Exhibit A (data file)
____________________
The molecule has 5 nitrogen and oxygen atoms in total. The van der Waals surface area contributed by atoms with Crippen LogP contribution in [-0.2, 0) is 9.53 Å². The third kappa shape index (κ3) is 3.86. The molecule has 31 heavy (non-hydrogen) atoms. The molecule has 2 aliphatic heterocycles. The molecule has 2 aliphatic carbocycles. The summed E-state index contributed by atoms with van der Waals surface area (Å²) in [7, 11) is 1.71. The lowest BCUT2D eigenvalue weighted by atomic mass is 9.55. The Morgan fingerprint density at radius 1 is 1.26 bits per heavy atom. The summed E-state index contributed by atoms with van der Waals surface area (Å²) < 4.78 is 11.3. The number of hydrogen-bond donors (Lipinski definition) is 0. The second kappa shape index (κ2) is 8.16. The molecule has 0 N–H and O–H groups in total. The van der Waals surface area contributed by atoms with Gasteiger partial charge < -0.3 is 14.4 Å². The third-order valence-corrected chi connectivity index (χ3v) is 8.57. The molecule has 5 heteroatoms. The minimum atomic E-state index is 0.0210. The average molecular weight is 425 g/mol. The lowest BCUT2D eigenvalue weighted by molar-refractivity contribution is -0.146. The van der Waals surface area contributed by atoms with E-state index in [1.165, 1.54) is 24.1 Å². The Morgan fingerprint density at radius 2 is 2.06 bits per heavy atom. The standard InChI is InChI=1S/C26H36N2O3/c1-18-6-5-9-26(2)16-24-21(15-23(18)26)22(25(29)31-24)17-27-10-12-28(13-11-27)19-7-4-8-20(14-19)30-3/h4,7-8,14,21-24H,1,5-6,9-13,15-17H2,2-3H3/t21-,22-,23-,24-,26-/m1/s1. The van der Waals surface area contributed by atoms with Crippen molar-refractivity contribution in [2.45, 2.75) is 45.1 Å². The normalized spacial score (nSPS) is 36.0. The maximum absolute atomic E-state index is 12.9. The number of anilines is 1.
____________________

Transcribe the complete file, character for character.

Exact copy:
The molecule has 5 nitrogen and oxygen atoms in total. The van der Waals surface area contributed by atoms with Crippen LogP contribution in [-0.2, 0) is 9.53 Å². The third kappa shape index (κ3) is 3.86. The molecule has 31 heavy (non-hydrogen) atoms. The molecule has 2 aliphatic heterocycles. The molecule has 2 aliphatic carbocycles. The summed E-state index contributed by atoms with van der Waals surface area (Å²) in [7, 11) is 1.71. The lowest BCUT2D eigenvalue weighted by atomic mass is 9.55. The Morgan fingerprint density at radius 1 is 1.26 bits per heavy atom. The summed E-state index contributed by atoms with van der Waals surface area (Å²) < 4.78 is 11.3. The number of hydrogen-bond donors (Lipinski definition) is 0. The second kappa shape index (κ2) is 8.16. The molecule has 0 N–H and O–H groups in total. The van der Waals surface area contributed by atoms with Gasteiger partial charge < -0.3 is 14.4 Å². The third-order valence-corrected chi connectivity index (χ3v) is 8.57. The molecule has 5 heteroatoms. The minimum atomic E-state index is 0.0210. The average molecular weight is 425 g/mol. The lowest BCUT2D eigenvalue weighted by molar-refractivity contribution is -0.146. The van der Waals surface area contributed by atoms with E-state index in [1.165, 1.54) is 24.1 Å². The Morgan fingerprint density at radius 2 is 2.06 bits per heavy atom. The standard InChI is InChI=1S/C26H36N2O3/c1-18-6-5-9-26(2)16-24-21(15-23(18)26)22(25(29)31-24)17-27-10-12-28(13-11-27)19-7-4-8-20(14-19)30-3/h4,7-8,14,21-24H,1,5-6,9-13,15-17H2,2-3H3/t21-,22-,23-,24-,26-/m1/s1. The van der Waals surface area contributed by atoms with Crippen molar-refractivity contribution in [2.45, 2.75) is 45.1 Å². The normalized spacial score (nSPS) is 36.0. The maximum absolute atomic E-state index is 12.9. The number of anilines is 1.